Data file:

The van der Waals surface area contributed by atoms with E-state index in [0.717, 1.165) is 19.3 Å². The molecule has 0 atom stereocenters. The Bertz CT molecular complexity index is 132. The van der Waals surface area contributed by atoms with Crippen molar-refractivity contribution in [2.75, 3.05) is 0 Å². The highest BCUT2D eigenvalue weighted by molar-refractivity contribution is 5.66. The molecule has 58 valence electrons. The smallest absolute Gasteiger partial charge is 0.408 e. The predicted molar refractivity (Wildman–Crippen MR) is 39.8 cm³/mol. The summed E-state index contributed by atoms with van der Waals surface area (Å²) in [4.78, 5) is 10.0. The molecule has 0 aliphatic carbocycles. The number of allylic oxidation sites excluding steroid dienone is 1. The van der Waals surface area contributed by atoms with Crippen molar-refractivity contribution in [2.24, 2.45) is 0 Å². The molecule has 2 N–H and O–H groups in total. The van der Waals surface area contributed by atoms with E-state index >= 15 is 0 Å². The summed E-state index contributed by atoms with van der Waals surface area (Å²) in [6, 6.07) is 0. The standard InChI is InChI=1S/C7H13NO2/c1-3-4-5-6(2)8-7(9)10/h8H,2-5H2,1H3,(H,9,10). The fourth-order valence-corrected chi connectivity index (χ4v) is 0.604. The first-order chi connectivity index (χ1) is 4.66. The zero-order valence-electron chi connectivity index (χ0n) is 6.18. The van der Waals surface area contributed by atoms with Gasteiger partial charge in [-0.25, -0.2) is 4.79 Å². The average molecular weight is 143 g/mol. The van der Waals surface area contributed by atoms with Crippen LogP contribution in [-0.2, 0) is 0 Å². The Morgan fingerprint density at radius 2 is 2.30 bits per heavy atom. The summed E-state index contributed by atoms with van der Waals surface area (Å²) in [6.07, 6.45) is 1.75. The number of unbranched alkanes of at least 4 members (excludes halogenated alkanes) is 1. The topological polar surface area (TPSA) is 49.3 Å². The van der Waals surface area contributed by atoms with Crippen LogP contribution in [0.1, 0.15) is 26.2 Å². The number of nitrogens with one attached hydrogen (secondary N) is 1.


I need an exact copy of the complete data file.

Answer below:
The van der Waals surface area contributed by atoms with E-state index in [0.717, 1.165) is 19.3 Å². The molecule has 0 atom stereocenters. The Bertz CT molecular complexity index is 132. The van der Waals surface area contributed by atoms with Crippen molar-refractivity contribution in [2.75, 3.05) is 0 Å². The highest BCUT2D eigenvalue weighted by molar-refractivity contribution is 5.66. The molecule has 58 valence electrons. The smallest absolute Gasteiger partial charge is 0.408 e. The predicted molar refractivity (Wildman–Crippen MR) is 39.8 cm³/mol. The summed E-state index contributed by atoms with van der Waals surface area (Å²) in [4.78, 5) is 10.0. The molecule has 0 aliphatic carbocycles. The number of allylic oxidation sites excluding steroid dienone is 1. The van der Waals surface area contributed by atoms with Crippen molar-refractivity contribution in [2.24, 2.45) is 0 Å². The molecule has 2 N–H and O–H groups in total. The van der Waals surface area contributed by atoms with E-state index >= 15 is 0 Å². The summed E-state index contributed by atoms with van der Waals surface area (Å²) in [6, 6.07) is 0. The standard InChI is InChI=1S/C7H13NO2/c1-3-4-5-6(2)8-7(9)10/h8H,2-5H2,1H3,(H,9,10). The fourth-order valence-corrected chi connectivity index (χ4v) is 0.604. The first-order chi connectivity index (χ1) is 4.66. The zero-order valence-electron chi connectivity index (χ0n) is 6.18. The van der Waals surface area contributed by atoms with Gasteiger partial charge in [-0.25, -0.2) is 4.79 Å². The average molecular weight is 143 g/mol. The van der Waals surface area contributed by atoms with Crippen LogP contribution in [-0.2, 0) is 0 Å². The Morgan fingerprint density at radius 2 is 2.30 bits per heavy atom. The summed E-state index contributed by atoms with van der Waals surface area (Å²) in [6.07, 6.45) is 1.75. The number of unbranched alkanes of at least 4 members (excludes halogenated alkanes) is 1. The topological polar surface area (TPSA) is 49.3 Å². The van der Waals surface area contributed by atoms with Crippen LogP contribution in [0.1, 0.15) is 26.2 Å². The number of nitrogens with one attached hydrogen (secondary N) is 1.